First Galaxies Found at Edge of Universe

By SpaceRef Editor
January 22, 2003
Filed under
First Galaxies Found at Edge of Universe

With their giant telescopes pointed toward the heavens, astronomers
look back in time to when young galaxies were just beginning to
coalesce and when the first generations of stars were forming —
stars without planets in a realm dominated by hydrogen and helium.
One key question that has puzzled astronomers for decades is: When
did the first stars and galaxies form after the Big Bang occurred?
The answer—very quickly! Astronomers Rennan Barkana (Tel Aviv
University) and Avi Loeb (Harvard-Smithsonian Center for
Astrophysics) have found the first direct evidence that galaxies as
large as the Milky Way already had formed when the Universe was less
than a billion years old.

“In some ways, it’s surprising that such large galaxies formed so
quickly. Most galaxies in the early Universe were only one-hundredth
that size,” said Loeb. “But our model, combined with observations by
other researchers, provides clear evidence that massive galaxies
existed within a relatively short time after the Big Bang.”

Intriguingly, the large galaxies discovered by Barkana and Loeb are
still around today. Over billions of years, they continued to consume
smaller galaxies, like a cosmic software corporation absorbing many
smaller companies. These galactic cannibals have grown from the seeds
that existed in a billion-year-old Universe to become monstrous giant
elliptical galaxies, resting in the centers of galaxy clusters.

Distant Lighthouses

To learn about the early Universe, astronomers study the most distant
objects — quasars whose light has traveled for billions of years to
reach the Earth. Quasars (short for quasi-stellar objects) are the
brightest known astronomical objects. Their great luminosities are
believed to be powered by supermassive black holes. A black hole acts
as a quasar’s central “engine,” gulping down huge amounts of gas and
blasting enormous quantities of radiation into space, creating a
beacon visible for billions of light-years.

Studies of nearby galaxies have shown that a black hole’s mass tends
to be correlated with the mass of its host galaxy. That is, big
galaxies have big black holes while little galaxies have little black
holes. Astronomers expected that the same would be true of the more
distant black holes in the early Universe, but they had no evidence
to prove it. Barkana and Loeb have provided that evidence.

In studying the spectra of quasars — the intensity of their light at
different wavelengths, or colors — astronomers had recorded a
curious feature which did not attract their attention. Certain
quasars showed a “double-horn” profile in their spectra. Barkana and
Loeb created a computer model that explained the spectral feature as
being the result of absorption by hydrogen gas.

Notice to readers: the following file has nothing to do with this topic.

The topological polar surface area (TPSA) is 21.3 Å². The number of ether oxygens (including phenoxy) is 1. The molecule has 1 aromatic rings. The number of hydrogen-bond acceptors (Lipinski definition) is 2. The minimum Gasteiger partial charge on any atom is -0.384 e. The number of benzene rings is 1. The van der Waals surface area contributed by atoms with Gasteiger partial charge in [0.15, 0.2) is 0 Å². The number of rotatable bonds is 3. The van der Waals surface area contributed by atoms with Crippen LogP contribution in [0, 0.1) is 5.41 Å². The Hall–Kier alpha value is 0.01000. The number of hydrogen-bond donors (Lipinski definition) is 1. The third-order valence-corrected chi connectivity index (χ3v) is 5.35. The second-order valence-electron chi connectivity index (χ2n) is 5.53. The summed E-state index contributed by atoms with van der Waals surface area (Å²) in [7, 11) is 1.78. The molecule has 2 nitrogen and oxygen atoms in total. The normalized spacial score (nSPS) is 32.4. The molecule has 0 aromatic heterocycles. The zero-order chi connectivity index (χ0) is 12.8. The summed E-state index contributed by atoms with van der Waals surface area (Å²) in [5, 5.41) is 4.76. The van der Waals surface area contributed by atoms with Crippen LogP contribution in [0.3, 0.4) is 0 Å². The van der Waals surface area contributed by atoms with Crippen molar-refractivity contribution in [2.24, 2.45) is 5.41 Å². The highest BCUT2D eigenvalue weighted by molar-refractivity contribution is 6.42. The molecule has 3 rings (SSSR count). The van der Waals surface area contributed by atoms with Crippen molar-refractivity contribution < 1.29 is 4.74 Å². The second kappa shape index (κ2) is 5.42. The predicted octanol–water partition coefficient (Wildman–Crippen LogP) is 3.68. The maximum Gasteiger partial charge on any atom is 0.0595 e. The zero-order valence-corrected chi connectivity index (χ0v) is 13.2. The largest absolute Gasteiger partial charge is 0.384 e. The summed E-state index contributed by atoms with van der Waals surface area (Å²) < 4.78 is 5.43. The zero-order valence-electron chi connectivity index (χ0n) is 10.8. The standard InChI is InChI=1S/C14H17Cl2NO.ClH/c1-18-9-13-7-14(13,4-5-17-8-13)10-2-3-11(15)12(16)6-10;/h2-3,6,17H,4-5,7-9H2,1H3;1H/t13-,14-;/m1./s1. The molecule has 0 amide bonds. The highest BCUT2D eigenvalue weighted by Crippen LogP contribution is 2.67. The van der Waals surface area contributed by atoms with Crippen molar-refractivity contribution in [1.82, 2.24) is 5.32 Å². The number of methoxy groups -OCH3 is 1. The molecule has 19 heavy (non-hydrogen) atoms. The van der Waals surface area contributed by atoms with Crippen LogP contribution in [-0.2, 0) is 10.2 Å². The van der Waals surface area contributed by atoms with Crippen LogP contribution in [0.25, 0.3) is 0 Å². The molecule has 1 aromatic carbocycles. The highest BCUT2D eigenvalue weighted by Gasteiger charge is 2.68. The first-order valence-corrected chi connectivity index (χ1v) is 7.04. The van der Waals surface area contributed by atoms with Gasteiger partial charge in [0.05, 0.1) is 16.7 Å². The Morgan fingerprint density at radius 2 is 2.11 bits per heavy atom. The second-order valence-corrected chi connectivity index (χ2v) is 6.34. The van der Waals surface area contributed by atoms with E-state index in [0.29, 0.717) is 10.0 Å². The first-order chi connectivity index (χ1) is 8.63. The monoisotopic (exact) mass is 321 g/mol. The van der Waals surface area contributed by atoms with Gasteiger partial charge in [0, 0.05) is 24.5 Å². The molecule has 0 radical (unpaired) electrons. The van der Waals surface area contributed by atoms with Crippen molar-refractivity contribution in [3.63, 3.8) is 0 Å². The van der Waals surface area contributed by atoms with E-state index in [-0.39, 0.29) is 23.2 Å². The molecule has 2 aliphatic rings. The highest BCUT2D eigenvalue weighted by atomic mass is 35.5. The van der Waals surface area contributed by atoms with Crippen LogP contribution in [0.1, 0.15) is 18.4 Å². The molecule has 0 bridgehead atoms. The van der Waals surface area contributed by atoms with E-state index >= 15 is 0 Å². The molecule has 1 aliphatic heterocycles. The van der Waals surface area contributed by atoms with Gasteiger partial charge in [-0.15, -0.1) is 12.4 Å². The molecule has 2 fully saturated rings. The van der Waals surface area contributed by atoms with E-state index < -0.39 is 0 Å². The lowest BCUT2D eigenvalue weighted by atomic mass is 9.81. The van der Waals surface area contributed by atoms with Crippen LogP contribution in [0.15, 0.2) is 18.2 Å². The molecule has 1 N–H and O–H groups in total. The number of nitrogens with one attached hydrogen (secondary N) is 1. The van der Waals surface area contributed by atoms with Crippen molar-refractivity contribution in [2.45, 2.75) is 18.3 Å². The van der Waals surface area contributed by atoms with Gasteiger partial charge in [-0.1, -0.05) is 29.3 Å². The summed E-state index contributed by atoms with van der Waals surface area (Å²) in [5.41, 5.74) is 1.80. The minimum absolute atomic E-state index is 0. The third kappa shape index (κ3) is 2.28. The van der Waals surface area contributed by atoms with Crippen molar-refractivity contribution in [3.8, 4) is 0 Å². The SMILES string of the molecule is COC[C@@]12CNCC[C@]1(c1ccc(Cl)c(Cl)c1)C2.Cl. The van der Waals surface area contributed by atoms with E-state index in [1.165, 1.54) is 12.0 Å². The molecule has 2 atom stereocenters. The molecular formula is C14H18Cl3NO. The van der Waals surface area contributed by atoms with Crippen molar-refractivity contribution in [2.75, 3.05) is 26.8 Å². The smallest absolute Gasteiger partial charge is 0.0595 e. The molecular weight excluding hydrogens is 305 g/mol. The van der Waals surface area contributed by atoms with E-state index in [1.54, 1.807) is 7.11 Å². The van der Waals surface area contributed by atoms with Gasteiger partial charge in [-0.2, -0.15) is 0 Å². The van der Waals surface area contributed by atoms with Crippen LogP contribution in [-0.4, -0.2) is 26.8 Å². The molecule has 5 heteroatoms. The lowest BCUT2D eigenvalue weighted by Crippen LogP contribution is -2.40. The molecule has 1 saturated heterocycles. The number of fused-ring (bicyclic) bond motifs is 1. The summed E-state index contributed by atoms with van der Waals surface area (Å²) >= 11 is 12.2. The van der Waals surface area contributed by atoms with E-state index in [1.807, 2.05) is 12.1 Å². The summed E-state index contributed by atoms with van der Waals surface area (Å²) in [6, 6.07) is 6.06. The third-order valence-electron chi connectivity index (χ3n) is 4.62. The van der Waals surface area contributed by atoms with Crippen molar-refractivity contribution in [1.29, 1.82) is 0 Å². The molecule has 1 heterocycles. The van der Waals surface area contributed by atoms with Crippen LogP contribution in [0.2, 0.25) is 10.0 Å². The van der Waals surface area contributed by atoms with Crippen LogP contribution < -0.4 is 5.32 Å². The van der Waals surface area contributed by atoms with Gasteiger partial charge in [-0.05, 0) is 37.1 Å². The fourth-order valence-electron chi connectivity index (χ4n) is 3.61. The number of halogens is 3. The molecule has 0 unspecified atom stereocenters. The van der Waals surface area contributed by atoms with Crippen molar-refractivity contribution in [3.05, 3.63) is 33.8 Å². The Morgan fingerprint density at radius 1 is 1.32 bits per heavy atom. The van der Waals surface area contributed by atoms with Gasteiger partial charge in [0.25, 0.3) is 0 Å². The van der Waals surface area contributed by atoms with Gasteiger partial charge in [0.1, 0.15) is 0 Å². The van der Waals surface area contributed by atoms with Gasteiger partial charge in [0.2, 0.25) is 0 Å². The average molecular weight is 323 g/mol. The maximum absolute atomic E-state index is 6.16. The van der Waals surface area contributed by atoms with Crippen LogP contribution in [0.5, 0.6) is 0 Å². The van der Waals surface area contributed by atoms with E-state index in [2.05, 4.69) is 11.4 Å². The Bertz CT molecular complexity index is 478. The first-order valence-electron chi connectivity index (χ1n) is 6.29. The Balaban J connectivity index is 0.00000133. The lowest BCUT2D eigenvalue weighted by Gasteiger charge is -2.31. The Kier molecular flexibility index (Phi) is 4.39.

Intergalactic hydrogen falling into a quasar’s host galaxy absorbs
some of the quasar’s light. This infall can be used to measure the
host galaxy’s mass. Barkana and Loeb found that the two quasars they
examined, for which detailed spectra were available, lie in galaxies
about as massive as the Milky Way.

“This is the first time that the mass of an early galaxy has been
directly measured,” said Barkana.

Tip of a Cosmic Iceberg

According to the widely accepted hierarchical model of galaxy
formation, the first structures to form in the early Universe were
small protogalaxies containing the mass of only a few thousand Suns.
Over billions of years, protogalaxies collided to form the larger
galaxies we see today. This process takes time, so it is intriguing
that relatively large, Milky-Way-sized galaxies could have formed in
less than a billion years.

“What we’ve found is the tip of the iceberg,” said Loeb. “We studied
the brightest quasars and found them to be in the most massive
galaxies existing at that time. Many smaller galaxies also were
around, containing only about one-hundredth the mass of the Milky
Way. We don’t see those baby galaxies because, even if they contain
quasars, they would be fainter and more difficult to see.”

Loeb also points out that, while the masses of the bright quasars’
host galaxies were similar to the Milky Way, there also is an
important difference. “The Milky Way has a small black hole at its
center, containing only about three million solar masses. These early
galaxies, even though they’ve had less time to form, contain black
holes of up to one billion solar masses.”

So far, Barkana and Loeb have applied their model to two
high-redshift quasars for which high-resolution spectra were
available. (Redshift is a measure of how fast an object is receding
from us due to the expansion of the universe. Higher redshifts
indicate greater recessional speeds and hence greater distances.)
High-resolution spectral observations of additional quasars are
needed to confirm their model.

This research is being reported in the January 23, 2003 issue of the
journal Nature.

Headquartered in Cambridge, Massachusetts, the Harvard-Smithsonian
Center for Astrophysics (CfA) is a joint collaboration between the
Smithsonian Astrophysical Observatory and the Harvard College
Observatory. CfA scientists organized into six research divisions
study the origin, evolution, and ultimate fate of the universe.

NOTE: An image to accompany this release can be found at

Source: Harvard-Smithsonian Center for Astrophysics

SpaceRef staff editor.